Skip Ribbon Commands
Skip to main content
We use cookies to ensure you get the best experience on our website. For more information, read our Terms and Conditions.
Help in a crisis
Sarah Hales

Sarah Hales, Mental Health Practitioner

Sarah Hales has spent the past 10 months of her 23-year Trust nursing career as a Mental Health Practitioner working for the Community Perinatal Mental Health Service, in West Norfolk.

“I’m really looking forward to early 2019 because that’s when an eight-bed Mother and Baby Unit opens at Hellesdon Hospital for new mothers with serious mental health problems.

“The most frustrating part of my job right now is when a woman needs to be admitted and I have to tell them and their families that the nearest MBU is in Chelmsford. There have even been times when the nearest available bed has been further afield, such as in Birmingham, which means that some women choose not to be admitted.

“Our unit will be one of just four across the country commissioned by NHS England and will ensure mums and their babies can stay together while the mother receives care. It will also accept women in late pregnancy who need acute psychiatric inpatient care.

“I was attracted to mental health nursing because I found the mental health element of my ‘A’ level psychology interesting and my own family had experience of mental illness.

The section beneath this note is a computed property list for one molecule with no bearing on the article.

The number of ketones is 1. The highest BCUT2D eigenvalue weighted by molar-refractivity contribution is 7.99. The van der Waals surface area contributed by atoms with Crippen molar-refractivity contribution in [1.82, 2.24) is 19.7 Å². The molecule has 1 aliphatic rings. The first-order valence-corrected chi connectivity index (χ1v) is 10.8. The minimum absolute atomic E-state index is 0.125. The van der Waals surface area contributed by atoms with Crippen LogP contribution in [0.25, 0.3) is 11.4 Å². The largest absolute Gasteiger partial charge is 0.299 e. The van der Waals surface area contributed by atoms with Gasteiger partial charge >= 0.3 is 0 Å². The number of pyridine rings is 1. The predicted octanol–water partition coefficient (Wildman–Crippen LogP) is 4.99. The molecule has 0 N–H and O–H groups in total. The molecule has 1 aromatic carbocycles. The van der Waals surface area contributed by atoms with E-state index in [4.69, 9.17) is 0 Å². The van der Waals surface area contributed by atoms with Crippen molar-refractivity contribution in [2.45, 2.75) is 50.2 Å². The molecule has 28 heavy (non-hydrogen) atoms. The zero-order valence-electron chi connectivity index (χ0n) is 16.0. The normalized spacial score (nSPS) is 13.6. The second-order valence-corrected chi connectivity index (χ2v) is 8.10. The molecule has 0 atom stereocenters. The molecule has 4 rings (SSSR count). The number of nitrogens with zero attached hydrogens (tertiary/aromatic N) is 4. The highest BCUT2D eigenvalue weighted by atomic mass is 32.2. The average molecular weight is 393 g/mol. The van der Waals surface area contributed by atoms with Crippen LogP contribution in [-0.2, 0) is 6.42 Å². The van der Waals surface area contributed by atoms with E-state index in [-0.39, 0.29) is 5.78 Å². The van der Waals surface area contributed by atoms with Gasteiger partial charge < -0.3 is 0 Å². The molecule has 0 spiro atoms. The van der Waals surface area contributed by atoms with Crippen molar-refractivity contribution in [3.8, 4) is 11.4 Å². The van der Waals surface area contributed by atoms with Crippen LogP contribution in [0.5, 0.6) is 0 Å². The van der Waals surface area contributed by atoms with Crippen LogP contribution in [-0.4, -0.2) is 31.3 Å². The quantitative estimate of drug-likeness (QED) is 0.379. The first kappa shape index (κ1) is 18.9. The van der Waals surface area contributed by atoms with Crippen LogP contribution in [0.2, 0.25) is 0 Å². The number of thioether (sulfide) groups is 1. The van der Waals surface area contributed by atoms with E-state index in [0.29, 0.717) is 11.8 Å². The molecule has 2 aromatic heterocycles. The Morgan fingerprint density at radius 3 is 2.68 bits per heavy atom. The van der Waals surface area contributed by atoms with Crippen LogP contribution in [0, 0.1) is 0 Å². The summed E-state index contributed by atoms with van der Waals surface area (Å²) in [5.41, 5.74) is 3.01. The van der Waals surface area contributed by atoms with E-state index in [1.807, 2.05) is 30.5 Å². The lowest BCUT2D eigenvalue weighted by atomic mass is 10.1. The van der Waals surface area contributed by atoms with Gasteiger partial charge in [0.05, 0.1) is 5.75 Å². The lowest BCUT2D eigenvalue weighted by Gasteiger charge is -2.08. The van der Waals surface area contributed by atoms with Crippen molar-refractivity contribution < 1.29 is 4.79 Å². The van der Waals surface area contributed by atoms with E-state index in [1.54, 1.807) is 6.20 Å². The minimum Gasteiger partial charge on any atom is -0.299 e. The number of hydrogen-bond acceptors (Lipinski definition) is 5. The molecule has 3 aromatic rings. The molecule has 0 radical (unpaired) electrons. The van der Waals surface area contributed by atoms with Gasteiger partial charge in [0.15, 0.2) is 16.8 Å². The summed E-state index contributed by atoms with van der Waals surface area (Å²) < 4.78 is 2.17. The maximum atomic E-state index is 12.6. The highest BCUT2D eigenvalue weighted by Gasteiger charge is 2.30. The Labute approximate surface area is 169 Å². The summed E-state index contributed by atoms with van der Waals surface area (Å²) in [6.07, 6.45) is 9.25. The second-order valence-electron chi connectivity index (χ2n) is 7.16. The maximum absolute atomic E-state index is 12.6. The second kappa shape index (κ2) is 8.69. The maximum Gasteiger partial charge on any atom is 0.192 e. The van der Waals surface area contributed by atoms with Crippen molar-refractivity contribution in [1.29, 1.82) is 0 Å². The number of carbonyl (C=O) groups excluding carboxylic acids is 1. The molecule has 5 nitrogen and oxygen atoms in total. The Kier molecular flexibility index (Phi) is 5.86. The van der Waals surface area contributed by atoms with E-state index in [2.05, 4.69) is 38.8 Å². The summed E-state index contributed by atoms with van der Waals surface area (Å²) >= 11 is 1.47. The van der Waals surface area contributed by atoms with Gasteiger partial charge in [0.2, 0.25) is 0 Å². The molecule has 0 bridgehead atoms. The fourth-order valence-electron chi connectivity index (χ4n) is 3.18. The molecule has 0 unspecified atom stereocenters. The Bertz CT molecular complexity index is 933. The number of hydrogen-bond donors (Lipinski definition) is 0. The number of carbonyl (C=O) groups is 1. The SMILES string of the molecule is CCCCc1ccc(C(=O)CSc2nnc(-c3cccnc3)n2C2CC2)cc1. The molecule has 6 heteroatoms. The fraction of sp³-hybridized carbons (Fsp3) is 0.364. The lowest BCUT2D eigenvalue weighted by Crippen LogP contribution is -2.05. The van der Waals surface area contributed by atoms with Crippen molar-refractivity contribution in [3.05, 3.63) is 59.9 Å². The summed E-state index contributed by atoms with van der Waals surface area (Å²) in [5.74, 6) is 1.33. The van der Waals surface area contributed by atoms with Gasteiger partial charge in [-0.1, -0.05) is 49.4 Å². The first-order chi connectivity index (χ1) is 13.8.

“After training in Leeds and qualifying as a mental health nurse in 1995, I’ve done many different roles at the Trust. What made me join the Community Perinatal Mental Health Service last July was the prospect of a new experience and working with a completely different client group. I’ve never gained so much knowledge and learnt so many new skills in such a short space of time.

“I enjoy going into the homes of the women and building a relationship with them and also  working with different professions, such as the midwives at the Queen Elizabeth Hospital in King’s Lynn and the Norfolk and Norwich University Hospital.

“When I worked for the Mental Health Liaison Service that NSFT provides at NNUH, I came to learn that there is great scope for a better understanding of mental health among staff employed by acute hospitals.

“An important part of my role is educating and training other people, including mental health colleagues like those in the crisis teams who may potentially come into contact with the same women who I am supporting.”